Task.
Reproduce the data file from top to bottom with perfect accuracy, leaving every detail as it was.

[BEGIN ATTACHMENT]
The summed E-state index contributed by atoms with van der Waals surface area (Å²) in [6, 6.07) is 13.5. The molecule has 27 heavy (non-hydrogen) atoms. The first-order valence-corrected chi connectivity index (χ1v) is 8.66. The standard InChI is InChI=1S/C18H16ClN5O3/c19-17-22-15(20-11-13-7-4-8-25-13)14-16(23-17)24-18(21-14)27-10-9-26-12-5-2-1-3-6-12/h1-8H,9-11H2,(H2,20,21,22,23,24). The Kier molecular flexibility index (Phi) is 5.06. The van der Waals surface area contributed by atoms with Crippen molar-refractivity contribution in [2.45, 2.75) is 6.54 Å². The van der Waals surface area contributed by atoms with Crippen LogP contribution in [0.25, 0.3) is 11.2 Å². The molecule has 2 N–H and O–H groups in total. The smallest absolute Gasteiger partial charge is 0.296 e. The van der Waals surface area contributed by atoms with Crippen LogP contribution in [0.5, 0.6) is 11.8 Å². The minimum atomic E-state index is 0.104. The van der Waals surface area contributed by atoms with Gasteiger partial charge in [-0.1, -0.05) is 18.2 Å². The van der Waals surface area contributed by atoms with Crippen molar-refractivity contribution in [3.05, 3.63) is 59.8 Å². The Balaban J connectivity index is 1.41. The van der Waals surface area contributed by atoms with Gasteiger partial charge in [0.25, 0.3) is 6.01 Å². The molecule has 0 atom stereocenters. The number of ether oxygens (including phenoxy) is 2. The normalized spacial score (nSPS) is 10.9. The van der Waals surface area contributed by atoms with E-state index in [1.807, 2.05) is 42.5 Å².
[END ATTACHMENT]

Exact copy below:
The summed E-state index contributed by atoms with van der Waals surface area (Å²) in [6, 6.07) is 13.5. The molecule has 27 heavy (non-hydrogen) atoms. The first-order valence-corrected chi connectivity index (χ1v) is 8.66. The standard InChI is InChI=1S/C18H16ClN5O3/c19-17-22-15(20-11-13-7-4-8-25-13)14-16(23-17)24-18(21-14)27-10-9-26-12-5-2-1-3-6-12/h1-8H,9-11H2,(H2,20,21,22,23,24). The Kier molecular flexibility index (Phi) is 5.06. The van der Waals surface area contributed by atoms with Crippen molar-refractivity contribution in [2.45, 2.75) is 6.54 Å². The van der Waals surface area contributed by atoms with Crippen LogP contribution in [0.25, 0.3) is 11.2 Å². The molecule has 2 N–H and O–H groups in total. The smallest absolute Gasteiger partial charge is 0.296 e. The van der Waals surface area contributed by atoms with Crippen LogP contribution in [0.5, 0.6) is 11.8 Å². The minimum atomic E-state index is 0.104. The van der Waals surface area contributed by atoms with Gasteiger partial charge in [-0.1, -0.05) is 18.2 Å². The van der Waals surface area contributed by atoms with Crippen molar-refractivity contribution in [3.05, 3.63) is 59.8 Å². The Balaban J connectivity index is 1.41. The van der Waals surface area contributed by atoms with Gasteiger partial charge in [0.25, 0.3) is 6.01 Å². The molecule has 0 atom stereocenters. The number of ether oxygens (including phenoxy) is 2. The normalized spacial score (nSPS) is 10.9. The van der Waals surface area contributed by atoms with E-state index in [1.807, 2.05) is 42.5 Å².